The Sayings of Senator Lopez


Senate Rules Committee: Where ethics bills go to die

Feb. 25, 2009: She (Sen. Linda Lopez) also promised to begin discussion on the proposal to create a state ethics commission “first thing” Friday, but said working out disagreements and drafting a committee substitute bill that combines several existing bills related to that controversial proposal will “take a little more time.” NM Independent

Feb. 28, 2009: “We do not let out every bill on its own. That’s not good law,” she (Lopez) said, promising, “the list looks long, but we’ll get some stuff moving this next week.” Santa Fe New Mexican

March 3, 2009: After the meeting, the committee chair, Sen. Linda Lopez, D-Bernalillo, said that the bills were moving slowly because the committee was “trying to reach consensus.” NM Independent

March 19, 2009: When asked whether she believed the issue was dead, Lopez said: “At least for this year — yes.” Several other ethics commission bills — including one sponsored by Lopez — have been pending for weeks in the Rules Committee… Albuquerque Journal

So one of the key ethics reforms of this session — an independent ethics commission — has been pronounced dead for another year.

In the dizzying wake of so many public corruption scandals, and just two days after the sentencing of former Senator Manny Aragon, New Mexico finds itself stuck in the dwindling list of state that still do not have an ethics commission.

A key figure in this ongoing public policy quagmire, Rules Committee Chair Linda Lopez presents a fascinating study in contradictions.  On the issue of ethics reform, she strikes the pose of the ultra-cautious, deliberative lawmaker, working behind the scenes to hammer out a studied consensus between her colleagues.  They’re really the recalcitrant ones, you know. We must not rush to judgment in these weighty matters, she tells us.

So another week turns into another year, then another and another.

Yet in her other legislative persona, Lopez is the go-go-Senator-in-a-hurry,  boldly taking the TIDD tool where no TIDD has gone before, fast tracking a $400 million taxpayer handout to California developer SunCal — and obligating a good chunk of state revenues for the next 25 years.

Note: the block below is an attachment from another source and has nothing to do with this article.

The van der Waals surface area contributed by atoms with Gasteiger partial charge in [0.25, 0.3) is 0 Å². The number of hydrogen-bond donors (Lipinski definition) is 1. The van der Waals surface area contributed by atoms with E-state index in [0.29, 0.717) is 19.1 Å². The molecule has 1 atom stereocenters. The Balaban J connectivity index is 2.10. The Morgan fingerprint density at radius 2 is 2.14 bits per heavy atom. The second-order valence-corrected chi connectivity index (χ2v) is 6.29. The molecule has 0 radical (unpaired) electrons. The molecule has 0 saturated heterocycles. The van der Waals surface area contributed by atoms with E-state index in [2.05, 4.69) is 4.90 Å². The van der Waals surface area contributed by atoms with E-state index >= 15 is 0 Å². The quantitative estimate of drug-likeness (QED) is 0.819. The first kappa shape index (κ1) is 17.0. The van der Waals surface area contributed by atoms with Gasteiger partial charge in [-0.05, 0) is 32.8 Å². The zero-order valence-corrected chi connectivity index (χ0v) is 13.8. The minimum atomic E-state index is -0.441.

Here’s more of the backstory on Madam Chair and her committee — where ethics bills go to die:

Watching grass grow in the Senate Rules Committee – NM Independent

Ethics Update: Constipation is painless compared to this – Clearly New Mexico

N.M. Sen. Dede Feldman to try to force vote on open conference committees – NM Independent

Sen. Linda Lopez Continues Delays on Ethics Bills in NM Senate Rules Committee – Democracy for New Mexico

Committee’s late start affects ethics reform – Heath Haussamen

All she Wrote: Ethics reform debate rattles on – Sherry Robinson, Raton Range


3 Responses

  1. It is clear to me that if we want an ethics commission in New Mexico, we should begin “hoping” right now that it will come in the next session of the legislature. It it doesn’t, we should “hope” that it will come in the one after that. We should never stop “hoping” for ethics reform.

    It is said that doing the same thing over and over, and expecting a different result, is a sign of crazy.

    Perhaps it is time to stop “hoping” and try something else.

    My vote would be for a huge public rally on the steps of the Roundhouse, on the first day of the next session.

  2. Good idea, the rally that is. Let’s do it! Let’s make it about a bunch of progressive issues, let the roundhous know we have the POWER!

  3. With Legislators always using the meme of listening to their constituents, then they really dropped the ball on the ethics issue. It’s imperative to bring this idea into action and while a rally is one good thing to help bring this to light next year, we also need to make sure to hold Legislators accountable who didn’t listen to their constituents on this issue.

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